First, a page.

Monthly Archives: October 2013

Problems in Open Access: we need regulation in the broken market

In the last post I highlighted success of the Open Access initative and culture over the 10 years since BOAI. This post highlights a fundamental problem of scholarly publishing and the "market". Please criticize me - lack of criticism is … Continue reading

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#oaweek: The successes of #openaccess

My previous post outlined some of the differences between #openaccess and other Open initiatives and was, by implication, somewhat critical. In this post I'll list some of the things that are successes or going well for #openaccess. In the next … Continue reading

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#openaccess 10 years on; can we say "This is for everyone"?

[This is probably the first of several posts] This is OpenAccess Week #oaweek #oaw13 and I generally try to post something to give a perspective. It's 10 years since the Budapest Open Access Initiative (BOAI) which I thought was a … Continue reading

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The Bohannon "Sting"; Can we trust AAAS/Science or is this PRISM reemerging from the grave?

I hadn't meant to post on the Bohannon/Sciencemag/AAAS¬† "sting"¬† (where journals were spoofed into accepting junk papers). Many others have done this (summarised by Graham Steel inter alia ). But then I learnt today there was to be a live … Continue reading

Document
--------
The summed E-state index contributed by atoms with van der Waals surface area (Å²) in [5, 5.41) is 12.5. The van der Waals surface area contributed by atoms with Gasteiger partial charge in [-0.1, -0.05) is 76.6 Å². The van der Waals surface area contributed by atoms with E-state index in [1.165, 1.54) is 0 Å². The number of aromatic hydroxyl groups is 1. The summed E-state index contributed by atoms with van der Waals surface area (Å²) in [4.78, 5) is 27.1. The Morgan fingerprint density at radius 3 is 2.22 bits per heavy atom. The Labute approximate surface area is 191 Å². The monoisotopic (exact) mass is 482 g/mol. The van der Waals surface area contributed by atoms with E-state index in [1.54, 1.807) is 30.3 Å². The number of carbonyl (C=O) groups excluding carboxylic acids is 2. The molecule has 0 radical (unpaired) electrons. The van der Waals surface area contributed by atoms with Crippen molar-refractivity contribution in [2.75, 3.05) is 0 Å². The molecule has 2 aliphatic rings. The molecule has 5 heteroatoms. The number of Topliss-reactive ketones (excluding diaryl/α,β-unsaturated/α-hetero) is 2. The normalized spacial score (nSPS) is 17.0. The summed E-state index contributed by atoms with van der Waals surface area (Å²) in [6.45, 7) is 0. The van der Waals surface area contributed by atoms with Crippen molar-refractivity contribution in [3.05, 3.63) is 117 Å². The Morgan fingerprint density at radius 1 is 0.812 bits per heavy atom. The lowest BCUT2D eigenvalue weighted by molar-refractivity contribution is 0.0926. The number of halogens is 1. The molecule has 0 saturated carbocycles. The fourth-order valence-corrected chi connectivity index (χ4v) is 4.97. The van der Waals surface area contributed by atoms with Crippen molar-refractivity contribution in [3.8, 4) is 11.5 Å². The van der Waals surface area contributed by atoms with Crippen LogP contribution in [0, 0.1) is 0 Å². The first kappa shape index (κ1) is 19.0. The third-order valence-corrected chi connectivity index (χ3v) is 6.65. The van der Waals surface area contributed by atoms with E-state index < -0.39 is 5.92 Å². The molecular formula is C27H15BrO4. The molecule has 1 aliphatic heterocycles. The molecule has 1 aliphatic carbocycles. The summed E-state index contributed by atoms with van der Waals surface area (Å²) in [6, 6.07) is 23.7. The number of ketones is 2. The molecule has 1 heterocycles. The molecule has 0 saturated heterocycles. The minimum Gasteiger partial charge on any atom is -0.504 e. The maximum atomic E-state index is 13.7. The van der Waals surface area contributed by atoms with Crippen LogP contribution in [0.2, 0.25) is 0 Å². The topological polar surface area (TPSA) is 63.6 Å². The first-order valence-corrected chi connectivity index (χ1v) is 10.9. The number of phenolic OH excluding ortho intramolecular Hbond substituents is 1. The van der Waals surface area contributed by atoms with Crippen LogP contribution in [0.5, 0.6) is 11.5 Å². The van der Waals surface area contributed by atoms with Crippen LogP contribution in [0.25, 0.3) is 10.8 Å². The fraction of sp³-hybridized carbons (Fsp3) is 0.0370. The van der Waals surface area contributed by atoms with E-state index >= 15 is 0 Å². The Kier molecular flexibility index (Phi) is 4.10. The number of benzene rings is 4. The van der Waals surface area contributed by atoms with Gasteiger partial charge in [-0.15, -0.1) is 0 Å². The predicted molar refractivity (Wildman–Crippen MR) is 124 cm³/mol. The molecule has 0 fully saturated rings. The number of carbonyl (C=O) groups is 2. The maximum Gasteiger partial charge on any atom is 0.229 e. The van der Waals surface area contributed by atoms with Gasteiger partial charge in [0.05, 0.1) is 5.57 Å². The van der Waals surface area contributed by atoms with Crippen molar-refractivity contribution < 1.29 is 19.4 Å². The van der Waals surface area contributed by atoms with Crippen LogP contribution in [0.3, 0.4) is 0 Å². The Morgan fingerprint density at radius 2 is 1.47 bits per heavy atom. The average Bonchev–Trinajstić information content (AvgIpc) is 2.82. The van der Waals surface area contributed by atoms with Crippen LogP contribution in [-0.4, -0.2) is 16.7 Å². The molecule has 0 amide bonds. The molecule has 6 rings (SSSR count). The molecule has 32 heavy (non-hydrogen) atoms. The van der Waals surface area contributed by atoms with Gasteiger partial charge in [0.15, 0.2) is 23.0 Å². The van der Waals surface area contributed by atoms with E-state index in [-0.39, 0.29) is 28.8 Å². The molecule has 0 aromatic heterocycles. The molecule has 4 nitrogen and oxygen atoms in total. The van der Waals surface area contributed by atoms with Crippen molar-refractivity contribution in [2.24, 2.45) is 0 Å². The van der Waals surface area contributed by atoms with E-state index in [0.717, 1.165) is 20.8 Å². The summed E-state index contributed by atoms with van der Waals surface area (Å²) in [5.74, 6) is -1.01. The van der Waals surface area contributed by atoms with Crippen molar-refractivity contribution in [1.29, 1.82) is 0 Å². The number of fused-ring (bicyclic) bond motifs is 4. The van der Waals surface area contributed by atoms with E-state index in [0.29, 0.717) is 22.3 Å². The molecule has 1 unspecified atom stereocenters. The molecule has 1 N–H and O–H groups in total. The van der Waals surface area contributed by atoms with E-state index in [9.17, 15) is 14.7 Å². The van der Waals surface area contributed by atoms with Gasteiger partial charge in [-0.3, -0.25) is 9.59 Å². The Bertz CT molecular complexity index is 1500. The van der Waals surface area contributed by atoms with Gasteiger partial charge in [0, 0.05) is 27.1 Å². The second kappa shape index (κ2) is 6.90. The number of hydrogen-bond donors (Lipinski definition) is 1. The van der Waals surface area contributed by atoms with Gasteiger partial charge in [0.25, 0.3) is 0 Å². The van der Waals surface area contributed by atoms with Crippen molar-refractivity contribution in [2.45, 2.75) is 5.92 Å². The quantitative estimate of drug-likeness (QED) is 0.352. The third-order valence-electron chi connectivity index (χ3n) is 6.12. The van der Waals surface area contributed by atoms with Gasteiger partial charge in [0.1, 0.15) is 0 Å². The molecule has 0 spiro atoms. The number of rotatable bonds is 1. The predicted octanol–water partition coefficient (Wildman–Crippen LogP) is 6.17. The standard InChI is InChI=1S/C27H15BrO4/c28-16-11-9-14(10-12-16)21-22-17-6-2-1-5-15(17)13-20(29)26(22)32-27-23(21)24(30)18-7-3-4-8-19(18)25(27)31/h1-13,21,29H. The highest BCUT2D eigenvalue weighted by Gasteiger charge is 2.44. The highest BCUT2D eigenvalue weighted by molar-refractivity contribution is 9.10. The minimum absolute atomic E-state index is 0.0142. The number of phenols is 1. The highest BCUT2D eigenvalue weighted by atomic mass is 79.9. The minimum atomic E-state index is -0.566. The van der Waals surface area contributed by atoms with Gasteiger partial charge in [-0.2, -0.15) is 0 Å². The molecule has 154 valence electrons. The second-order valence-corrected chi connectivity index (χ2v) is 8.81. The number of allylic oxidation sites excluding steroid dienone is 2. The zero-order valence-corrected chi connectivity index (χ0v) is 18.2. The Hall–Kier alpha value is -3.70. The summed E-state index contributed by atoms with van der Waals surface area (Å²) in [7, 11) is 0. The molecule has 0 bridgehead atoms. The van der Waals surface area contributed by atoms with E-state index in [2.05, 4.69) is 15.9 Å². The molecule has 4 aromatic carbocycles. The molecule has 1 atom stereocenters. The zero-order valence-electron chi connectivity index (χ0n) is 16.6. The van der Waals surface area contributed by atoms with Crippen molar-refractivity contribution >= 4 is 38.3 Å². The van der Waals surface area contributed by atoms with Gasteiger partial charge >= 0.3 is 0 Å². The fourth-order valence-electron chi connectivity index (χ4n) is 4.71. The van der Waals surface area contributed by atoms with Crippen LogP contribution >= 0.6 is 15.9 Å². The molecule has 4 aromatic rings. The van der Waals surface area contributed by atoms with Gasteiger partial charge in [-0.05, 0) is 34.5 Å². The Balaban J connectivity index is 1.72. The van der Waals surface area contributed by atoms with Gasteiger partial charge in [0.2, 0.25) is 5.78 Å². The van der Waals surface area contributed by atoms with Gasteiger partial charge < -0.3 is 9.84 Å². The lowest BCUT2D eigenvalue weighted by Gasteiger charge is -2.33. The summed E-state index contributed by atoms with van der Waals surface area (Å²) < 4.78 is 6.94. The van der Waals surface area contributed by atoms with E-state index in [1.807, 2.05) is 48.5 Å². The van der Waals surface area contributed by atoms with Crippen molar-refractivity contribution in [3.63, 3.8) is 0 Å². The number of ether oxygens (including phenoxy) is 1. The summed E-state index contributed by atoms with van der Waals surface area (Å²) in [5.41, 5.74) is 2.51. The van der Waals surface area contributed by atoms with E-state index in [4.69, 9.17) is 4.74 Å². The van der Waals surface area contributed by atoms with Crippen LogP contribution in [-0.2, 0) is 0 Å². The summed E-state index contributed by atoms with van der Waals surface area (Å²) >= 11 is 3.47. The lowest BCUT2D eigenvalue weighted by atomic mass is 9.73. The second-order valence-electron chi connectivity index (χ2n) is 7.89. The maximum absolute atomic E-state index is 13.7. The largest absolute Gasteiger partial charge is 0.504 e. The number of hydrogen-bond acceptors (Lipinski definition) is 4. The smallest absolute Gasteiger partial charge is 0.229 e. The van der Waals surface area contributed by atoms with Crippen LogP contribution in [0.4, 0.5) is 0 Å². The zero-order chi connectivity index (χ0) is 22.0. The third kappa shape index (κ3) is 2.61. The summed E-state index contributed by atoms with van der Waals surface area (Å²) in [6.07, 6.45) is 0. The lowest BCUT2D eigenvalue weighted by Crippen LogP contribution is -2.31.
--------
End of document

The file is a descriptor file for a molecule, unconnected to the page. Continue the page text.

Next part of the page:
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Royal Society Of Chemistry's new Repository: My initial thoughts on Open Data

Royal Society of Chemistry announces a new repository for the chemical sciences. I have been asked to comment (by an American Chemical Society organ) and will outline my thoughts below. This is important both for chemistry and more widely for … Continue reading

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TDM Update and Summary of LIBER Text-and-Data Mining meeting last week

I've already blogged about the LIBER meeting last week, but TDM is now a central part of my raison d'etre and there is going to be a lot on this blog. I'm close to announcing the first alpha release of … Continue reading

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Text and Data Mining - fighting for our Digital Future ("Peter Murray-Rust is the problem")

Last week there was an important meeting run by LIBER, the association of Research Libraries in Europe. http://www.libereurope.eu/news/the-perfect-swell-a-workshop-on-text-and-data-mining-for-data-driven-innovation. To be quite clear, the meeting was held because (legacy, scholarly) publishers are spending large amounts of time, effort and money to … Continue reading

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Our Planet's Climate is broken, but copyright stops us reading about it (unless you have 50,000 USD)

The Intergovernmental Panel on Climate Change published the draft of its report last week - http://www.ipcc.ch/report/ar5/wg1/#.UkweFhDB_cg . It's > 2100 pp and I have downloaded the whole lot and - with the help of my software - will read it. … Continue reading

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